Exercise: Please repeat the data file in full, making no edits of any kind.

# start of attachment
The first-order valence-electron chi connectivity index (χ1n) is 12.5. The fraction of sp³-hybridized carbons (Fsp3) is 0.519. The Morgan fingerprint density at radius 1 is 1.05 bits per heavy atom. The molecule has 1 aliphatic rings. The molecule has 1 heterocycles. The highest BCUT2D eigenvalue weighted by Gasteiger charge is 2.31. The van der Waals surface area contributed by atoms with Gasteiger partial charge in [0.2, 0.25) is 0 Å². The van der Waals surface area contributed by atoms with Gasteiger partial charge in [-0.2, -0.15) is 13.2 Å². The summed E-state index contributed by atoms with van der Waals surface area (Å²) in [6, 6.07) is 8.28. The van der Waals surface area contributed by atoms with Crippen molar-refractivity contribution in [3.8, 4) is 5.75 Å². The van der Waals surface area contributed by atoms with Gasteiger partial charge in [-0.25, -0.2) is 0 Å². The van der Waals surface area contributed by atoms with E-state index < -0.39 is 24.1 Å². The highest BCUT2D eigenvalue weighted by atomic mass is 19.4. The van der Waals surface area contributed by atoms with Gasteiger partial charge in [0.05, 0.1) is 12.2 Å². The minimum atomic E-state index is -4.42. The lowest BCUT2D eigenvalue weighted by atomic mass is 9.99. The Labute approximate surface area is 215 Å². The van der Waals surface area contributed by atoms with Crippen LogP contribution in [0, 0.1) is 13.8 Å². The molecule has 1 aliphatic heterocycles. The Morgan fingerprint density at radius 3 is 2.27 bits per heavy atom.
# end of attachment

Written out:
The first-order valence-electron chi connectivity index (χ1n) is 12.5. The fraction of sp³-hybridized carbons (Fsp3) is 0.519. The Morgan fingerprint density at radius 1 is 1.05 bits per heavy atom. The molecule has 1 aliphatic rings. The molecule has 1 heterocycles. The highest BCUT2D eigenvalue weighted by Gasteiger charge is 2.31. The van der Waals surface area contributed by atoms with Gasteiger partial charge in [0.2, 0.25) is 0 Å². The van der Waals surface area contributed by atoms with Gasteiger partial charge in [-0.2, -0.15) is 13.2 Å². The summed E-state index contributed by atoms with van der Waals surface area (Å²) in [6, 6.07) is 8.28. The van der Waals surface area contributed by atoms with Crippen molar-refractivity contribution in [3.8, 4) is 5.75 Å². The van der Waals surface area contributed by atoms with Gasteiger partial charge in [-0.25, -0.2) is 0 Å². The van der Waals surface area contributed by atoms with E-state index < -0.39 is 24.1 Å². The highest BCUT2D eigenvalue weighted by atomic mass is 19.4. The van der Waals surface area contributed by atoms with Gasteiger partial charge in [0.05, 0.1) is 12.2 Å². The minimum atomic E-state index is -4.42. The lowest BCUT2D eigenvalue weighted by atomic mass is 9.99. The Labute approximate surface area is 215 Å². The van der Waals surface area contributed by atoms with Crippen LogP contribution in [0, 0.1) is 13.8 Å². The molecule has 1 aliphatic heterocycles. The Morgan fingerprint density at radius 3 is 2.27 bits per heavy atom.